"Napster lasted barely two years, in its original incarnation, but at its peak the service claimed more than seventy million registered accounts, with users sharing more than two billion MP3 files a month. Music piracy became to the early two-thousands what drug experimentation had been to the late nineteen-sixties: a generation-wide flouting of both social norms and the existing body of law, with little thought for consequences. In late 1999, the Recording Industry Association of America, the music business’s trade and lobbying group, sued Napster, claiming that the company was facilitating copyright infringement on an unprecedented scale. Napster lost the lawsuit, appealed, and lost again. In July, 2001, facing a court order to stop enabling the trade of copyrighted files, Napster shut down its service. That legal victory achieved little. Former users of Napster saw Internet file-sharing as an undeniable prerogative, and instead of returning to the record stores they embraced gray-market copycats of Napster, like Kazaa and Limewire. By 2003, global recording-industry revenues had fallen from their millennial peak by more than fifteen per cent. The losing streak continued for the next decade. The R.I.A.A. tried to reassert the primacy of the industry’s copyrights. But civil suits against the peer-to-peer services took years to move through the appeals courts, and the R.I.A.A.’s policy of suing individual file-sharers was a public-relations disaster. To some at the music labels, Congress seemed disinclined to help. Harvey Geller, Universal’s chief litigator, spent years futilely petitioning legislators for better enforcement of copyright law. “Politicians pander to their constituents,” Geller said. “And there were more constituents stealing music than constituents selling it.”"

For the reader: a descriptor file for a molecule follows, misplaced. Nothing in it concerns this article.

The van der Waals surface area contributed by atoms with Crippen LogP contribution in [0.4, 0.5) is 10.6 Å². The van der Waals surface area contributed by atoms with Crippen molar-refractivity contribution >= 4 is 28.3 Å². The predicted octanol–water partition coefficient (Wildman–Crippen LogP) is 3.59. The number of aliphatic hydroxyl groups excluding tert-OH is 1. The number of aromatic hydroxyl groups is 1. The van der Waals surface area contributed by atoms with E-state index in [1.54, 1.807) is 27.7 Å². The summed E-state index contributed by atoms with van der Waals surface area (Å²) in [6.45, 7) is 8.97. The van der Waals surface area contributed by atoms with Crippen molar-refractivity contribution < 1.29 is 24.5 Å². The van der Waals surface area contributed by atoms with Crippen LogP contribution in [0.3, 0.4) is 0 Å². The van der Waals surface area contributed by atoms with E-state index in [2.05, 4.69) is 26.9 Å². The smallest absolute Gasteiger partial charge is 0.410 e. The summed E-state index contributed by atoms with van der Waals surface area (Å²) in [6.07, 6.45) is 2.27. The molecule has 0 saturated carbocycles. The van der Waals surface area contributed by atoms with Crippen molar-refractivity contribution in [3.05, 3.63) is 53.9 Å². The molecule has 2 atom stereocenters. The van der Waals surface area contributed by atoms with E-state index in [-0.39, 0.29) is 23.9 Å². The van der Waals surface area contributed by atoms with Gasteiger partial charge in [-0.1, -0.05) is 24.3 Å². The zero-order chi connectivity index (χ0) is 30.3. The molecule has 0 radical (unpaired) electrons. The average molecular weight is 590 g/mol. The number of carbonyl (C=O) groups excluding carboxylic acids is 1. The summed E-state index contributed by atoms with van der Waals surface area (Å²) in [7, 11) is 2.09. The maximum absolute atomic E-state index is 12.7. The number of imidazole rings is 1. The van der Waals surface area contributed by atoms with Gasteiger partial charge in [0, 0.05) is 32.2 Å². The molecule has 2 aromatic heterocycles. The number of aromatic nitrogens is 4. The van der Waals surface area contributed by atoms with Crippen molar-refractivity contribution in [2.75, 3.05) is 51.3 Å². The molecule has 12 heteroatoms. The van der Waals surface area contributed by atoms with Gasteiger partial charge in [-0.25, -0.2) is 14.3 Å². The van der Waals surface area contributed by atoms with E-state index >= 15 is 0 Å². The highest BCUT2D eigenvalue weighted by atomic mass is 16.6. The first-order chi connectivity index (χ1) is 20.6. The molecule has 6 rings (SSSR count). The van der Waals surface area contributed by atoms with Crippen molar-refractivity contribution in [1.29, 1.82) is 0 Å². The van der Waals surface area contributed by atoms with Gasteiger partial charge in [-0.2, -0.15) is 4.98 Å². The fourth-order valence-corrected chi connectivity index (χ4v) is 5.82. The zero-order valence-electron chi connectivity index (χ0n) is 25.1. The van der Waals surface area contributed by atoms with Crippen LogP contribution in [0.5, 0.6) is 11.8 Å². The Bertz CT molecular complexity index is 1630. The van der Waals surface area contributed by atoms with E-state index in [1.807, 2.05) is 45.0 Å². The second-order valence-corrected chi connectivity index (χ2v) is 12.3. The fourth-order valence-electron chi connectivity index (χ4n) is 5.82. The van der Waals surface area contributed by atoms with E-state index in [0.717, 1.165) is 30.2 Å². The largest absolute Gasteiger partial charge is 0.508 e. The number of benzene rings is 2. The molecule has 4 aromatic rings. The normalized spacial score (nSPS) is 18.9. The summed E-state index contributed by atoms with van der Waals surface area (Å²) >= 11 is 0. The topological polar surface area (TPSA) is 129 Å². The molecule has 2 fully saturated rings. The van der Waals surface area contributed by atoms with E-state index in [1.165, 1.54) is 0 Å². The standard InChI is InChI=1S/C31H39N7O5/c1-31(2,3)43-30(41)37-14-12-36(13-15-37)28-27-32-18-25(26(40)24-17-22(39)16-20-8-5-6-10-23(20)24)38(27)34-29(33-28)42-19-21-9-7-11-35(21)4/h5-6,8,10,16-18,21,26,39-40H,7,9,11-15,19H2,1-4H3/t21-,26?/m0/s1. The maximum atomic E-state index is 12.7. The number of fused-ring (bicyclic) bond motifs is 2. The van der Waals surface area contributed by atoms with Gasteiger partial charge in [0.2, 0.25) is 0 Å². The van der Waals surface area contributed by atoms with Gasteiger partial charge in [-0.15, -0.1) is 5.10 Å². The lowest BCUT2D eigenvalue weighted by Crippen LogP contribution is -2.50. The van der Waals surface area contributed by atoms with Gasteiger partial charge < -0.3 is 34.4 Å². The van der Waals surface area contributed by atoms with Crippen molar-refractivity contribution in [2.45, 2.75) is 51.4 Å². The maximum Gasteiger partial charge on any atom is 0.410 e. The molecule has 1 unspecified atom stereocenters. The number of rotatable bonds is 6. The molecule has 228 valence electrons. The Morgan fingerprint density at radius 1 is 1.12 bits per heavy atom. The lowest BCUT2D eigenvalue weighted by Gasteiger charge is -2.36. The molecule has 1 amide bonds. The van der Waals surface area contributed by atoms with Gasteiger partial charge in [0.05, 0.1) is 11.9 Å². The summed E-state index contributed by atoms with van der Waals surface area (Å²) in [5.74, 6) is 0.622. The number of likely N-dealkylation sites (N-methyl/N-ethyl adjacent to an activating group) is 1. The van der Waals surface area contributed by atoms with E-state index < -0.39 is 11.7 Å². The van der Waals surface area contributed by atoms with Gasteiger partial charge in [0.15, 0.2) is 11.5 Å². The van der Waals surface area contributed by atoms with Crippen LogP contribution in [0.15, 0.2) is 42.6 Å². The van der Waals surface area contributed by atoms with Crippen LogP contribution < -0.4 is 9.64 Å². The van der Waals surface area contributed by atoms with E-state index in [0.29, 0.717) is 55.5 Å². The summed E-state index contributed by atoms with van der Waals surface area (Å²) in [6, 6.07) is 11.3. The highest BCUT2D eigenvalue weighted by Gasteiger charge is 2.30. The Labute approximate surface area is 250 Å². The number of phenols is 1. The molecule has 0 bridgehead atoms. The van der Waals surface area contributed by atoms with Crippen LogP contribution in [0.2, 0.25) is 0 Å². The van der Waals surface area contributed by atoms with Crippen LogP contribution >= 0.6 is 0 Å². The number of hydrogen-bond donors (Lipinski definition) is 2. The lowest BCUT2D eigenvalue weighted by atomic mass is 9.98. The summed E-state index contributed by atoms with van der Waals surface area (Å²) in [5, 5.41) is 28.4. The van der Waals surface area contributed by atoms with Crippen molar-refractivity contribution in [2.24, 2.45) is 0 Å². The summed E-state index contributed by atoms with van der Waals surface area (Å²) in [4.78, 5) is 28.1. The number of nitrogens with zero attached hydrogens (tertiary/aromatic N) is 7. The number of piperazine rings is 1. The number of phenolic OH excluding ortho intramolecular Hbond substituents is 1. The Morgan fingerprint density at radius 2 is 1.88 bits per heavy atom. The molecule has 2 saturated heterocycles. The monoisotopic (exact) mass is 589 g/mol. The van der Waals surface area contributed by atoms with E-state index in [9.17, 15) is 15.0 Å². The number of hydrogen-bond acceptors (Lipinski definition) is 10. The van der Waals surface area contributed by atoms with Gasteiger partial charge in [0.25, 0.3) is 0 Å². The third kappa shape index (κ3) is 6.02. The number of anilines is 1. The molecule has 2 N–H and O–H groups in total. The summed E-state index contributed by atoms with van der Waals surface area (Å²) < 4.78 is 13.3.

Saturday, April 25, 2015
The Man Who Broke the Music Business: The dawn of online piracy; New Yorker, 4/27/15
Stephen Witt, New Yorker; The Man Who Broke the Music Business: The dawn of online piracy: